On March 10, 1976, the Postal Service issued a 13-cent Telephone Centennial stamp (Scott 1683) to honor the 100th anniversary of Alexander Graham Bell's invention of the telephone. The stamp was designed by George Tachemy based on Bell's original sketch of the first telephone.
The Bureau of Engraving and Printing produced the black, purple, and red stamp on the Giori press on tan paper as sheets of two hundred subjects, tagged, perforated 11, and distributed as panes of fifty. Mr. Zip, “MAIL EARLY IN THE DAY,” and a plate number in each corner are printed in the selvage.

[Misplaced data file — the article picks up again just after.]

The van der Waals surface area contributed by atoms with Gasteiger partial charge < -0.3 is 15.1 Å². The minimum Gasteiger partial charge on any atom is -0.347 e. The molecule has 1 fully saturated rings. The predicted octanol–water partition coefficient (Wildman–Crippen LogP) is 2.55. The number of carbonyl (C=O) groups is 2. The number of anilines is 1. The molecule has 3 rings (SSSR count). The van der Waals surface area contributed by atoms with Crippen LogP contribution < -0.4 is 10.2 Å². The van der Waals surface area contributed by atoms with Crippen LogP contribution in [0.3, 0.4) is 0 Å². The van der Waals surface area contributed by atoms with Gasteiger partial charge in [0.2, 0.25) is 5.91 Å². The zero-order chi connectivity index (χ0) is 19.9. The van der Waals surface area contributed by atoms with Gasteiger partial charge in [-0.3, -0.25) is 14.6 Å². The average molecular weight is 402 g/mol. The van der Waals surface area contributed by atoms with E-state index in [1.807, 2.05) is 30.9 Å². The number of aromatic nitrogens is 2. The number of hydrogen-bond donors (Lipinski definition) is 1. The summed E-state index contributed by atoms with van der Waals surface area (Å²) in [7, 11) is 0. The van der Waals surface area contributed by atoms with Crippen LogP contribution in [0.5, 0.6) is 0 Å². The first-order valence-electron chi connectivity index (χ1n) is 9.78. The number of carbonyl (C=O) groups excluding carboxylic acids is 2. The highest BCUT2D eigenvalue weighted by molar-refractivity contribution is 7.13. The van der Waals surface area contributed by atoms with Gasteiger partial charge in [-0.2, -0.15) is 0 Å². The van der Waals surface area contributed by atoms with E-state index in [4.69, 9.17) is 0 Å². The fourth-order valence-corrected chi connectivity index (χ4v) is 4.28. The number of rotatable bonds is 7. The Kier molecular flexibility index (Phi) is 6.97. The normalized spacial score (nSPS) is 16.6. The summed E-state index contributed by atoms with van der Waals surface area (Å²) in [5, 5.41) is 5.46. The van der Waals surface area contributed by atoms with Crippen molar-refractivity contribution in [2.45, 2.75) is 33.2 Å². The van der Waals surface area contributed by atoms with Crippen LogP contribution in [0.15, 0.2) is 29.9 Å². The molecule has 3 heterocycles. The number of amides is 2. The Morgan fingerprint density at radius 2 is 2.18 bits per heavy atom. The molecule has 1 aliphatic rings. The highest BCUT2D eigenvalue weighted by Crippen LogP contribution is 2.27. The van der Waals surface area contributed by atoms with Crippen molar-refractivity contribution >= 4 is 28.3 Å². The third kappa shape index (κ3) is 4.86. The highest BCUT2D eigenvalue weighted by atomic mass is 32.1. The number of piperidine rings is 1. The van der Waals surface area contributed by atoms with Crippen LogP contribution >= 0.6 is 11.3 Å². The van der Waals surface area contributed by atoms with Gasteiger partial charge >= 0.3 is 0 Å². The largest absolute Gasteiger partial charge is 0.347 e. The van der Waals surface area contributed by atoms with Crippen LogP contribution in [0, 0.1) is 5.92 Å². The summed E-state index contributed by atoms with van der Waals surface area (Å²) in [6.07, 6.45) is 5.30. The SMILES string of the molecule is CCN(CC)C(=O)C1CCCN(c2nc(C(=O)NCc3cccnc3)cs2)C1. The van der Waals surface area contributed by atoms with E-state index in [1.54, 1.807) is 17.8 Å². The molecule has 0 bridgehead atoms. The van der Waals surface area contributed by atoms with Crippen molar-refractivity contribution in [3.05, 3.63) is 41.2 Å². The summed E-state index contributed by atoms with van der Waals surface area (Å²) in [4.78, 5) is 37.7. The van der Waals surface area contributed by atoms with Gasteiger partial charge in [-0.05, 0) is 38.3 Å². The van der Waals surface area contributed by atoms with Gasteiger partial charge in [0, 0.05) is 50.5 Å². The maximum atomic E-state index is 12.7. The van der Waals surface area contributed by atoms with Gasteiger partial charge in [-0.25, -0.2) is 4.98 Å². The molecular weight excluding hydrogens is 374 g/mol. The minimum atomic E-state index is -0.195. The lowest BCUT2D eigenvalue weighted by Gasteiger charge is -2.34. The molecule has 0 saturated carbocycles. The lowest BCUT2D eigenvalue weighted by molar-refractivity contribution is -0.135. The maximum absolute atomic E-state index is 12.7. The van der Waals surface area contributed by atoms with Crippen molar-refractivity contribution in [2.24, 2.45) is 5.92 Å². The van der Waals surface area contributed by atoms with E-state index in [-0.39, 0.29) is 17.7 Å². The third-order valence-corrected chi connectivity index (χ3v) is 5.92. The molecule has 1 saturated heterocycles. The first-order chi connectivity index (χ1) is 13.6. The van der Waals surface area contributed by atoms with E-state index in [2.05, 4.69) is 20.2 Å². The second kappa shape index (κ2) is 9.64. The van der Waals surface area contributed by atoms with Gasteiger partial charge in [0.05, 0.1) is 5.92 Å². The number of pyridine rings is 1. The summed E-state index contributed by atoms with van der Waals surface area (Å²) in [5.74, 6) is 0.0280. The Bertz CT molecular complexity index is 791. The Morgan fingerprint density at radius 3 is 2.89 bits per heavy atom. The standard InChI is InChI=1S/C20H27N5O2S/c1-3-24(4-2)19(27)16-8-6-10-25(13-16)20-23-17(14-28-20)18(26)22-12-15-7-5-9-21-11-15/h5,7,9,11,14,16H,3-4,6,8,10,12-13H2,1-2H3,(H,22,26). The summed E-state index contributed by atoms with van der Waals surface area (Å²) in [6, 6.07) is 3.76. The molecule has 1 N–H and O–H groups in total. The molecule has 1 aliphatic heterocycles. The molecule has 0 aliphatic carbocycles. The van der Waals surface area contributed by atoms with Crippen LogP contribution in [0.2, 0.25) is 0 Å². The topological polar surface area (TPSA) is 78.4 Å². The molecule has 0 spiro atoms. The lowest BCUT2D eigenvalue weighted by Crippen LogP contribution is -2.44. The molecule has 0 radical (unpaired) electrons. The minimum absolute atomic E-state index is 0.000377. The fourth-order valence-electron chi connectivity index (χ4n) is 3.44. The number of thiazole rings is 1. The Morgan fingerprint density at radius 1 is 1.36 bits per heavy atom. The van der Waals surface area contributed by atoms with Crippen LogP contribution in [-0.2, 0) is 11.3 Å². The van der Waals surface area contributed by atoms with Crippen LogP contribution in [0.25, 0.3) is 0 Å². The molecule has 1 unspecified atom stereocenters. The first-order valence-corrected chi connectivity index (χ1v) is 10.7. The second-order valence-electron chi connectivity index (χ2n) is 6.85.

Bell's notebook entry of March 10, 1876, describes his successful experiment with the telephone. Speaking through the instrument to his assistant, Thomas A. Watson, in the next room, Bell uttered these famous first words, "Mr. Watson, come here, I want to see you." The date marked not only the birth of the telephone but also the death of the multiple telegraph. The communications potential contained in Bell’s demonstration of being able to "talk with electricity" far outweighed any advantage that simply increasing the capability of a dot-and-dash system could imply.
United States Patent No. 174,465, issued to Bell on March 6, 1876, for “Telegraphy.”
- Scott 2005 Specialized Catalogue of U.S. Stamps and Covers
- About (inventors.about.com/library/inventors/bltelephone2.htm, inventors.about.com/library/inventors/bltelephone.htm)